If Humpty Dumpty could have un-birthday presents I decided I could buy myself an un-Christmas present. Regular readers may remember when I experimented with a video camera fixed (bodged) to a microscope. Some results were reasonably good, especially the video captures. On the whole I was disappointed with the clarity of some still captures. The problems were - having a camera with a relatively low pixel count coupled with the losses converting the feed through a USB connection on the laptop.
What was needed was a decent camera coupled to a microscope. Recently I saw two different microscopes advertised which include the facility to couple a mobile phone so its camera could be used. In the end I chose the National Geographic one. I did wonder about the quality of the optics and how robust the build quality would be at the price of £80.
This is the beast:
One item is now fitted which is not part of the original package - I found that the cross table which wouldn't fit my other microscopes was a perfect fit on this one. That makes it much easier to position a slide in just the right place or track a moving specimen.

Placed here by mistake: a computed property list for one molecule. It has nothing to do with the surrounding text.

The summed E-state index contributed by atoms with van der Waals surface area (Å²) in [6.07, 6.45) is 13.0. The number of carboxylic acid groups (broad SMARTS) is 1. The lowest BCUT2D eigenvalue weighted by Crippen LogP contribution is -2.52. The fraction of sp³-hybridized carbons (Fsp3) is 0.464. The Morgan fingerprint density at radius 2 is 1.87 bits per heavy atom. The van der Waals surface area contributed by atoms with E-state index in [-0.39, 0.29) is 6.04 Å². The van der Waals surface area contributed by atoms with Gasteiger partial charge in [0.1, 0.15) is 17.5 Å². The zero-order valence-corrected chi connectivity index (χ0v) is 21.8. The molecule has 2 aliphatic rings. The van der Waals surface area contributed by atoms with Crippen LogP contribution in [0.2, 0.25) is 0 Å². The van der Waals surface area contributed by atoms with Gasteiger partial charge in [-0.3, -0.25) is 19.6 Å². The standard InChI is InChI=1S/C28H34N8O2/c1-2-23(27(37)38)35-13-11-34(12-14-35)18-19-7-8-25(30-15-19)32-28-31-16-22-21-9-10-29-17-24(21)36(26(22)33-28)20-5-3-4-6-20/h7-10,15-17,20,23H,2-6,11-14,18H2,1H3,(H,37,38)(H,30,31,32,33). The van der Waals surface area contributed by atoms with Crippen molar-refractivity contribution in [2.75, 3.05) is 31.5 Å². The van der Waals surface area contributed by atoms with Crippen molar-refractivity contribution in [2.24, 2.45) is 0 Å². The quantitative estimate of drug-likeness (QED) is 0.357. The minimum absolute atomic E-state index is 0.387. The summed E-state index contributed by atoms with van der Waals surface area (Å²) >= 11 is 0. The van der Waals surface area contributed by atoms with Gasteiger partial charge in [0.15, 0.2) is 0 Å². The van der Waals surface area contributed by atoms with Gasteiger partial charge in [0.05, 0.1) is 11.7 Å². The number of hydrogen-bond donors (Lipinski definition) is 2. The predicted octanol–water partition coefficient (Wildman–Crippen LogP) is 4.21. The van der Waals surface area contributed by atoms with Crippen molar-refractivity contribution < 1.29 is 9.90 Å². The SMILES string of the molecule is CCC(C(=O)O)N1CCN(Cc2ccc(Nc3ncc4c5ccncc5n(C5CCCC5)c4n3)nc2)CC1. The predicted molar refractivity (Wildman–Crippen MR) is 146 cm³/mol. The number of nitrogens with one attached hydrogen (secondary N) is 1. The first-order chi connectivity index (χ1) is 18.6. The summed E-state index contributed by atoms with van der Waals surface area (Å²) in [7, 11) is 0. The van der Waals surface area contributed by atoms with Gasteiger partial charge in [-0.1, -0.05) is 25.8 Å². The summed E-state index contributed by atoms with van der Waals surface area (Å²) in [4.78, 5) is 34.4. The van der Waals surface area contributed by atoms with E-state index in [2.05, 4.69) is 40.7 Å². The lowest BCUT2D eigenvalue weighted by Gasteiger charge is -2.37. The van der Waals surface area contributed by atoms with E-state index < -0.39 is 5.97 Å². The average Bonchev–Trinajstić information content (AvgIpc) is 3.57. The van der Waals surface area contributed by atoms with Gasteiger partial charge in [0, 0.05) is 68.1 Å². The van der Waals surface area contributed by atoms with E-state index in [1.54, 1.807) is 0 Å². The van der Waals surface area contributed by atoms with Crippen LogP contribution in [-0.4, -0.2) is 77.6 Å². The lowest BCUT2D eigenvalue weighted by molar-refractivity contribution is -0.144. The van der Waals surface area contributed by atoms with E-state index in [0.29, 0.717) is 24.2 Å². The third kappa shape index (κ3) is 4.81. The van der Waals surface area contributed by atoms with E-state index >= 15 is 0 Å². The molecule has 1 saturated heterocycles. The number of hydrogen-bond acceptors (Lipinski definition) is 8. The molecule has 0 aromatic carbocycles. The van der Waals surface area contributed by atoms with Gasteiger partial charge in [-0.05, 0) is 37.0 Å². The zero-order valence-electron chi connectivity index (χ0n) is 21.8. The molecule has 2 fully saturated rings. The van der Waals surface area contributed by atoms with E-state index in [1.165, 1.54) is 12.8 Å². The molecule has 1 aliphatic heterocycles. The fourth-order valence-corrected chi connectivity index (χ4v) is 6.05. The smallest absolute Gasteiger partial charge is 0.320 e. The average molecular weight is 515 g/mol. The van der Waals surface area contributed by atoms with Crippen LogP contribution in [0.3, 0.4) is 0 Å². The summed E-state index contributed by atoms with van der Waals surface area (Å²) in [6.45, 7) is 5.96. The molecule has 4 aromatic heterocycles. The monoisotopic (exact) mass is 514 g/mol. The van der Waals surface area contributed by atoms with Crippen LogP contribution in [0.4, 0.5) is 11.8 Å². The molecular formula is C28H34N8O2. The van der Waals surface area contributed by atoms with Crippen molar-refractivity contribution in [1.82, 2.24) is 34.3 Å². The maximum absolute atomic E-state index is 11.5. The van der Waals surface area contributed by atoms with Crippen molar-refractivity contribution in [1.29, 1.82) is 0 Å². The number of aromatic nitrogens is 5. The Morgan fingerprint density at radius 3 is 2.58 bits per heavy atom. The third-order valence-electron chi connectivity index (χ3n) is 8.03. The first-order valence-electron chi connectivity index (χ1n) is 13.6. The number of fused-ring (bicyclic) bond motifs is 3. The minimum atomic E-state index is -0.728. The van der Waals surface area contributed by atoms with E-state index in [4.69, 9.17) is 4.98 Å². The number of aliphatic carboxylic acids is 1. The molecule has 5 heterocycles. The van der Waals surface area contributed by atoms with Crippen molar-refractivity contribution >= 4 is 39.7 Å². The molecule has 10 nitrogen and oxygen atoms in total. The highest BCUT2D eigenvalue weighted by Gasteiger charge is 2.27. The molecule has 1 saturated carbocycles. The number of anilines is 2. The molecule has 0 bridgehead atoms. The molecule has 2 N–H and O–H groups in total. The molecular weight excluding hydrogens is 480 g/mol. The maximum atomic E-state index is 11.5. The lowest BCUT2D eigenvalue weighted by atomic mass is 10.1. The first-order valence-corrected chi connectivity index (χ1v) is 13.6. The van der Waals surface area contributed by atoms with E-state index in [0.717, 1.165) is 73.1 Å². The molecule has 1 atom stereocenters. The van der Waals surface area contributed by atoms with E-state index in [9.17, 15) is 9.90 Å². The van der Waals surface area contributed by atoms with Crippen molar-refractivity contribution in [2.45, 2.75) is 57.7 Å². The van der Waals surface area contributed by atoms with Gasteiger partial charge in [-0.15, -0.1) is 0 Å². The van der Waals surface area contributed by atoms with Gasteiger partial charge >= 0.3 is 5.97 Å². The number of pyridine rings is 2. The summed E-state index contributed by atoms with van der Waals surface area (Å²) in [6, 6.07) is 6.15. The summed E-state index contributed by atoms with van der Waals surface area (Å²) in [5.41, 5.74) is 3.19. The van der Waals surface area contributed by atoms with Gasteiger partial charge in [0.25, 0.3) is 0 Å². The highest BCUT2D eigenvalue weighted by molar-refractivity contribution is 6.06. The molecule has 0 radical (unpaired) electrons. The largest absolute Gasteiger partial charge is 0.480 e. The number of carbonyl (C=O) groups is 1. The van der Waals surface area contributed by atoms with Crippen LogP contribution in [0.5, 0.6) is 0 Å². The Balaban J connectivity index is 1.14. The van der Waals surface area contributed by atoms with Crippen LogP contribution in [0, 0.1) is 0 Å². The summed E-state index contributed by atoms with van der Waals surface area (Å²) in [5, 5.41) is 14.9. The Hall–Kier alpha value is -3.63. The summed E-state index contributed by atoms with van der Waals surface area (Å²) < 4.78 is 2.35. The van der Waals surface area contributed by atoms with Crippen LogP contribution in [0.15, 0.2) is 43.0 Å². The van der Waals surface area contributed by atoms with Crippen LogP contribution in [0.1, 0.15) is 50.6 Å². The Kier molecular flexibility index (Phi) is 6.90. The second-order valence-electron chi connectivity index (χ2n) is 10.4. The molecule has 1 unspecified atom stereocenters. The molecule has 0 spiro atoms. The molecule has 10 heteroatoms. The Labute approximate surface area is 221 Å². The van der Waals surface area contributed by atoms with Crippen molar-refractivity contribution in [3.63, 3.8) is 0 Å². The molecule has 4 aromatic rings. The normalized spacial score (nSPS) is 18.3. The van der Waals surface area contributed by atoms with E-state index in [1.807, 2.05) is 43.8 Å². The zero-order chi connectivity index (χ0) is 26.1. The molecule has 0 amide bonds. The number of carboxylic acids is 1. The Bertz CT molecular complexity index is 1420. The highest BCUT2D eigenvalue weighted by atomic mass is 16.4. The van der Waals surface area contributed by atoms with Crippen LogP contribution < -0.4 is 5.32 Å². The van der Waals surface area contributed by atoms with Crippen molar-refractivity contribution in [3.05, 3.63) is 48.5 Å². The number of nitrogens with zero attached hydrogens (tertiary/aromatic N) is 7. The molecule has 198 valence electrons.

Build quality is pretty good and solid. The three objective lenses (4x, 10x and 40x) seem to be of decent quality as are the two eyepiece lenses (10x and 16x) and the 2x Barlow lens. There is a choice of lighting from above or below. The only part to watch when in use is the phone holder. That is a platform covered in suction pads to hold the phone in place. I nearly had one disaster with that when the iPod I was trying out slid off. I found a solution, for my iPhone at least. It so happens I have it fitted with a magnetic back cover which is used to hold it in the phone case I use. I also have some powerful neodymium magnets. One under the plastic platform keeps the phone securely in place.
The phone only sees a smallish circular image but this can be digitally zoomed by its camera app. Though this will lose some definition it is not too much of a problem as the phone camera is 12M pixels.
Along with the microscope there are a few sample slides so here are some trial photos using the new set up.
This is the standard view without digital zoom
The hairy leg of a house fly:
80x optical magnification
Cross section of pine wood
I'm looking forward to taking some new videos of microscopic pond / water life.
8 hours ago